Resistors are said to be connected together in parallel when both of their terminals are respectively connected to each terminal of the other resistor or resistors. Of course, there are some differences between a resistor in series and parallel circuits. In this post, we will have a look at resistors in parallel.
Unlike a series resistor circuit, in a parallel resistor network, the circuit current can take more than one path as there are multiple paths for the current. Then parallel circuits are classed as current dividers.
Since there are multiple paths for the supply current to flow through, the current may not be the same through all the branches in the parallel network. However, the voltage drop across all of the resistors in a parallel resistive network IS the same. Then, Resistors in Parallel have a Common Voltage across them and this is true for all parallel-connected elements.
So we can define a parallel resistive circuit as one where the resistors are connected to the same two points (or nodes) and are identified by the fact that it has more than one current path connected to a common voltage source. Then in our parallel resistor example below the voltage across resistor R1 equals the voltage across resistor R2 which equals the voltage across R3 and which equals the supply voltage. Therefore, for a parallel resistor network this is given as:
In the following resistors in parallel circuit the resistors R1, R2 and R3 are all connected together in parallel between the two points A and B as shown.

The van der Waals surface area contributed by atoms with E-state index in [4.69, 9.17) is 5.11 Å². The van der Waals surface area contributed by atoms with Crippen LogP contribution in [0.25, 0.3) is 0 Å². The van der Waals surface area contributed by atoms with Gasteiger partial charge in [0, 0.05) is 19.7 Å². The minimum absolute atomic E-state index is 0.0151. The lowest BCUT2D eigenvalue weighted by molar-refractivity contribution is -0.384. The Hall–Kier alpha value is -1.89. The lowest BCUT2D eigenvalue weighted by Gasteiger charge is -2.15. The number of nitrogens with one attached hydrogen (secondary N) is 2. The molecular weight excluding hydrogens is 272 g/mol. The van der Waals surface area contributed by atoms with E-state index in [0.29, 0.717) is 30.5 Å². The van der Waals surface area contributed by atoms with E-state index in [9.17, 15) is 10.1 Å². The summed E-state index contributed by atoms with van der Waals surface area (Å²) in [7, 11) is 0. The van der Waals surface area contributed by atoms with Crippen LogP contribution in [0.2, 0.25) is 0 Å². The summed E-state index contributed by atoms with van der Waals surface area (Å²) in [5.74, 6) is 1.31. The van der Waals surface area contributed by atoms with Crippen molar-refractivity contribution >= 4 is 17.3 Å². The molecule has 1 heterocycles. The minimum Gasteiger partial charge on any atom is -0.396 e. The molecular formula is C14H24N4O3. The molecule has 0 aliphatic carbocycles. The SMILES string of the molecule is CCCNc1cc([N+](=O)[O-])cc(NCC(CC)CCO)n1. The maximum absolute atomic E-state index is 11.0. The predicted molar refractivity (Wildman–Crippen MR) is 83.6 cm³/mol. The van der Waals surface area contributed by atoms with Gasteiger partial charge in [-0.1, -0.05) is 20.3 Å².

Parallel Resistor Circuit
In the previous series resistor network we saw that the total resistance, RT of the circuit was equal to the sum of all the individual resistors added together. For resistors in parallel the equivalent circuit resistance RT is calculated differently.
Here, the reciprocal ( 1/R ) value of the individual resistances are all added together instead of the resistances themselves with the inverse of the algebraic sum giving the equivalent resistance as shown.
Resistors in Parallel Summary
So to summarise. When two or more resistors are connected so that both of their terminals are respectively connected to each terminal of the other resistor or resistors, they are said to be connected together in parallel. The voltage across each resistor within a parallel combination is exactly the same but the currents flowing through them are not the same as this is determined by